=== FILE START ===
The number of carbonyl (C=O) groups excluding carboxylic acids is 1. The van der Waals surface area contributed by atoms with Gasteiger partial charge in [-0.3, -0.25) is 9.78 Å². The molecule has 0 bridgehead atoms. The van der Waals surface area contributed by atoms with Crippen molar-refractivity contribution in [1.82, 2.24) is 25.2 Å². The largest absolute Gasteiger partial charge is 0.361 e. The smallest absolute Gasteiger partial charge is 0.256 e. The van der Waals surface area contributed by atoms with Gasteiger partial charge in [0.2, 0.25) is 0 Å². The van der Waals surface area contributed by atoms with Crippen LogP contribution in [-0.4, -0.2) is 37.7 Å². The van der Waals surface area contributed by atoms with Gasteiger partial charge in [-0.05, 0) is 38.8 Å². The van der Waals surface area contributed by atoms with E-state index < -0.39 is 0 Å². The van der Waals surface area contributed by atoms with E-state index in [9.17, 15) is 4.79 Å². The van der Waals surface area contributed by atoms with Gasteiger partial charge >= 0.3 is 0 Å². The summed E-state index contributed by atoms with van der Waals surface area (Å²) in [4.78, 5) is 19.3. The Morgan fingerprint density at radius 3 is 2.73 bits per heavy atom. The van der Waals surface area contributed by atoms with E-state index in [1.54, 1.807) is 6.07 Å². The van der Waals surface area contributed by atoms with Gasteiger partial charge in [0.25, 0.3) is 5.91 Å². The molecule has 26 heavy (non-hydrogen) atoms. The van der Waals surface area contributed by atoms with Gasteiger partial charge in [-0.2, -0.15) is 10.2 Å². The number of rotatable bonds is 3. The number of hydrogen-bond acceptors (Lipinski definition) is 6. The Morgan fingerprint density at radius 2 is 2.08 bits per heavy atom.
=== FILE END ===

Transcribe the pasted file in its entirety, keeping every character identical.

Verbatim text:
The number of carbonyl (C=O) groups excluding carboxylic acids is 1. The van der Waals surface area contributed by atoms with Gasteiger partial charge in [-0.3, -0.25) is 9.78 Å². The molecule has 0 bridgehead atoms. The van der Waals surface area contributed by atoms with Crippen molar-refractivity contribution in [1.82, 2.24) is 25.2 Å². The largest absolute Gasteiger partial charge is 0.361 e. The smallest absolute Gasteiger partial charge is 0.256 e. The van der Waals surface area contributed by atoms with Gasteiger partial charge in [0.2, 0.25) is 0 Å². The van der Waals surface area contributed by atoms with Crippen LogP contribution in [-0.4, -0.2) is 37.7 Å². The van der Waals surface area contributed by atoms with Gasteiger partial charge in [-0.05, 0) is 38.8 Å². The van der Waals surface area contributed by atoms with E-state index < -0.39 is 0 Å². The van der Waals surface area contributed by atoms with E-state index in [9.17, 15) is 4.79 Å². The van der Waals surface area contributed by atoms with Gasteiger partial charge >= 0.3 is 0 Å². The summed E-state index contributed by atoms with van der Waals surface area (Å²) in [4.78, 5) is 19.3. The Morgan fingerprint density at radius 3 is 2.73 bits per heavy atom. The van der Waals surface area contributed by atoms with E-state index in [1.54, 1.807) is 6.07 Å². The van der Waals surface area contributed by atoms with Gasteiger partial charge in [0.25, 0.3) is 5.91 Å². The molecule has 26 heavy (non-hydrogen) atoms. The van der Waals surface area contributed by atoms with Gasteiger partial charge in [-0.2, -0.15) is 10.2 Å². The number of rotatable bonds is 3. The number of hydrogen-bond acceptors (Lipinski definition) is 6. The Morgan fingerprint density at radius 2 is 2.08 bits per heavy atom.